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CNRG defends the rights of communities affected by extractive industries whilst acknowledging the role of minerals in driving the world economy. Based in our experiences in Zimbabwe, we have come face to face with the deleterious effects of mining on defenseless communities. The violence, land dispossessions, water grabbing and pollution and cultural violations are rising at an alarming scale. 1
Today, the 18th of July, Nelson Mandela would have turned 100! Today in Johannesburg the Elders, in partnership with Sparks of Hope will honor one hundred organizations from around the world whose work advances the ideals and goals of equality and human dignity pursued by Nelson Mandela. We are very much humbled that Centre for Natural Resource Governance (CNRG) was selected to be a Spark of Hope whose story will be told by The Elders. We feel delighted for this recognition in honor of a freedom icon who, though departed, continues to speak to the world through his phenomenal struggle for human dignity. 1
BY CENTRE FOR NATURAL RESOURCE GOVERNANCE July2018 Zimbabwe’s President Mr. Emmerson Mnangagwa recently announced that his administration had acquired $1 billion funding from China for the expansion of the Hwange Thermal Power Station. Mr. Mnangagwa said when completed, the project—contracted to a Chinese firm Sino Hydro—would add 600 megawatts of electricity to the national grid, in addition to the current installed capacity of 920 megawatts. 1
For five years now, the Hwange Colliery Company Limited (HCCL),
Center for Natural Resource Governance (CNRG) held an All-Stakeholders Conference in the coal-mining town of Hwange on 25 June 2018. The conference, which included a panel discussion with five aspiring parliamentary candidates for Hwange Central, followed a protracted protest by women in Hwange who pitched a tent at the Hwange Colliery Company Limited (HCCL) premises on the 29thof January 2018 demanding that the company pays their spouses their outstanding dues. Although the women called off the strike early May, CNRG established that deep-seated problems persist in Hwange. 1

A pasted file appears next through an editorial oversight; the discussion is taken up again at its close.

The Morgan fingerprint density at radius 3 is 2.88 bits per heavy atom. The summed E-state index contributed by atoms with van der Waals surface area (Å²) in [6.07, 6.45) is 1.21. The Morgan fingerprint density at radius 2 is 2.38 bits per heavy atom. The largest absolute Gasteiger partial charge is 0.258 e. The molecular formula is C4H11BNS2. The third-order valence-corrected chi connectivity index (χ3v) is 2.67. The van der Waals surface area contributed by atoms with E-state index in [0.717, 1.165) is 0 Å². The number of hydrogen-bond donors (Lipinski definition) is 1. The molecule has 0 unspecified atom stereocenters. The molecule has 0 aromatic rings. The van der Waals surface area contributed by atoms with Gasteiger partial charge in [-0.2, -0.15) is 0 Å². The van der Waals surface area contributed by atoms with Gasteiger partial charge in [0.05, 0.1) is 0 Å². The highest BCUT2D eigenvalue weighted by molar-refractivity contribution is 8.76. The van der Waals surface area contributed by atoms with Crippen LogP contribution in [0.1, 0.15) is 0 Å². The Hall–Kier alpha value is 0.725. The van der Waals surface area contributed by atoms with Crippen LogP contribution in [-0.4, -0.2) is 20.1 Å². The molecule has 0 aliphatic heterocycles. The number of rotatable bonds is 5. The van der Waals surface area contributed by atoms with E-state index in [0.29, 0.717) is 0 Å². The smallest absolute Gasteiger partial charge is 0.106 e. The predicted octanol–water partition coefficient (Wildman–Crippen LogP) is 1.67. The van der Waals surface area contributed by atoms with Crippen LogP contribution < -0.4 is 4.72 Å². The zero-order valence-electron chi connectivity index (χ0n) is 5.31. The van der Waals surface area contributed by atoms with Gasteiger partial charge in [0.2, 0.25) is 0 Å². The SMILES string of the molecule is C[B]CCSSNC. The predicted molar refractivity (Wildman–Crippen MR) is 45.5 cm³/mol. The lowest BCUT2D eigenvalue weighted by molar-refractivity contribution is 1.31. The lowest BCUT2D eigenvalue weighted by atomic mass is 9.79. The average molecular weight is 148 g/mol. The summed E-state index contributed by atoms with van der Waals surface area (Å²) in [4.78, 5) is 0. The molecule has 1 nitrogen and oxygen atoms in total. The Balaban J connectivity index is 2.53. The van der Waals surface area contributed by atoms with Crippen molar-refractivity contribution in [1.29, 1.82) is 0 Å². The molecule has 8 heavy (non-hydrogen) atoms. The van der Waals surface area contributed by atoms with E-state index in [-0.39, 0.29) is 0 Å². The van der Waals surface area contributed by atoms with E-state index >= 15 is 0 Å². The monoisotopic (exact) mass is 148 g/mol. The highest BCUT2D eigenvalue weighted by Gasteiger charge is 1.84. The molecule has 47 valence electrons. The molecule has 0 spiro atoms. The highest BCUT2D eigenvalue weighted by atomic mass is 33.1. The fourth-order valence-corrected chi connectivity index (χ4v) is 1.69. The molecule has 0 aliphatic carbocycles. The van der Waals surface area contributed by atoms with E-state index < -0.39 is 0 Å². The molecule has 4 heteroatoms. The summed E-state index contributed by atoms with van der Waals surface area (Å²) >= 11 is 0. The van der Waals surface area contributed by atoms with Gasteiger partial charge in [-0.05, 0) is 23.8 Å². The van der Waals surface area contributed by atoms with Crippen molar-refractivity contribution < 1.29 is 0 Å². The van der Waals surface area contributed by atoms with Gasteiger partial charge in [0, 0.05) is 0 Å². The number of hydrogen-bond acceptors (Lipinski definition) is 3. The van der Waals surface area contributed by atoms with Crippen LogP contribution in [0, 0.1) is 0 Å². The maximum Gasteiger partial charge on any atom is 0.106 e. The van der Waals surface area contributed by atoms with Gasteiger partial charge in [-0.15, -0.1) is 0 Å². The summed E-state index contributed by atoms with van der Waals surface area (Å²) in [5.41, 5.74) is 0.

The month of March holds a special place in my heart as women from different backgrounds converge in order to share their successes, assess their shortfalls and collectively seek ways to strengthen their voices against retrogressive forces that hinder their realization of their basic rights.However, women in mining communities have little to celebrate within the Zimbabwean context, given the ever increasing discrimination against women in the recruitment of workers, increasing incidences of violence against women, limited food security options, coupled with unwanted pregnancies from foreign mine workers and the need for developing realistic alternatives to the destructive mining practices.

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02 November 2016

 Yesterday, 1 November 2016, more than 500 people gathered together in Marange, a vast diamond field stretching over 66,000 hectares in the east of Zimbabwe, near to the Mozambican border, to remember all those who lost their lives, lands and livelihoods in one among the saddest page of post-independence Zimbabwean history.

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Gold and diamond panning has traditionally been associated with uncivil, fierce-looking men, with women often expected to perform more feminine roles. However, this widely shared societal perception has been debunked as over the years more women have joined the once male-dominated mining sector. Desperate to feed their families, it is a common sight in Penhalonga to observe artisanal female gold miners tapping into this once predominantly masculine working environment.

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Welcome to CNRG

 

Centre for Natural Resource Governance (CNRG) is the leading organization promoting human rights and raising environmental awareness in the extractive sector in Zimbabwe. Our goal is to defend the rights of communities affected by extractive industries. We also promote conservation of wildlife anti-poaching campaigns in areas rich in wildlife. To achieve this goal CNRG builds the power of the grassroots communities through civic education and organizing non-violent protests in the affected communities. CNRG work has exposed horrific human rights abuses, empowered communities to unite and resist and has forced government and extractive industries to respond to the needs of the communities.

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